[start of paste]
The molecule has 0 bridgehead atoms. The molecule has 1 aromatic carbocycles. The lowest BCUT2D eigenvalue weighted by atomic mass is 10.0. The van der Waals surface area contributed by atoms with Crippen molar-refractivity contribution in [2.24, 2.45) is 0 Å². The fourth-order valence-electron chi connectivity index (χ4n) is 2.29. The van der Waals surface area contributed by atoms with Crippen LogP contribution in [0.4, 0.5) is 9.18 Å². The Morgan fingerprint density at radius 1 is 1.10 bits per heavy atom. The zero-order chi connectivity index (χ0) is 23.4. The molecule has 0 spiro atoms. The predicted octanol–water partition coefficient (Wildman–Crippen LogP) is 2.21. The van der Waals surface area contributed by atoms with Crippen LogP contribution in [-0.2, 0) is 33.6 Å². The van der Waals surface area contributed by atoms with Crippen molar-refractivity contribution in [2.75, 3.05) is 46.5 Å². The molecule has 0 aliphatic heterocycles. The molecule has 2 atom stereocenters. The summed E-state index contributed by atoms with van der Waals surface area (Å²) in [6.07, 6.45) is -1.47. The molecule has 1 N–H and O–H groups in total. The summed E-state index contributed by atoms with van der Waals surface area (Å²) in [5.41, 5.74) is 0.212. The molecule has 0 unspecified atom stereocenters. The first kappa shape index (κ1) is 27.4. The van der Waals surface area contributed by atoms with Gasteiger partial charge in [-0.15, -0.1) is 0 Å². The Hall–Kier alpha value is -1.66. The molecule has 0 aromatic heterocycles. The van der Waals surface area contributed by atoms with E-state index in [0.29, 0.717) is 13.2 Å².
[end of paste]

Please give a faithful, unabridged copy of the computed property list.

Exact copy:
The molecule has 0 bridgehead atoms. The molecule has 1 aromatic carbocycles. The lowest BCUT2D eigenvalue weighted by atomic mass is 10.0. The van der Waals surface area contributed by atoms with Crippen molar-refractivity contribution in [2.24, 2.45) is 0 Å². The fourth-order valence-electron chi connectivity index (χ4n) is 2.29. The van der Waals surface area contributed by atoms with Crippen LogP contribution in [0.4, 0.5) is 9.18 Å². The Morgan fingerprint density at radius 1 is 1.10 bits per heavy atom. The zero-order chi connectivity index (χ0) is 23.4. The molecule has 0 spiro atoms. The predicted octanol–water partition coefficient (Wildman–Crippen LogP) is 2.21. The van der Waals surface area contributed by atoms with Crippen LogP contribution in [-0.2, 0) is 33.6 Å². The van der Waals surface area contributed by atoms with Crippen molar-refractivity contribution in [2.75, 3.05) is 46.5 Å². The molecule has 0 aliphatic heterocycles. The molecule has 2 atom stereocenters. The summed E-state index contributed by atoms with van der Waals surface area (Å²) in [6.07, 6.45) is -1.47. The molecule has 1 N–H and O–H groups in total. The summed E-state index contributed by atoms with van der Waals surface area (Å²) in [5.41, 5.74) is 0.212. The molecule has 0 unspecified atom stereocenters. The first kappa shape index (κ1) is 27.4. The van der Waals surface area contributed by atoms with Gasteiger partial charge in [-0.15, -0.1) is 0 Å². The Hall–Kier alpha value is -1.66. The molecule has 0 aromatic heterocycles. The van der Waals surface area contributed by atoms with E-state index in [0.29, 0.717) is 13.2 Å².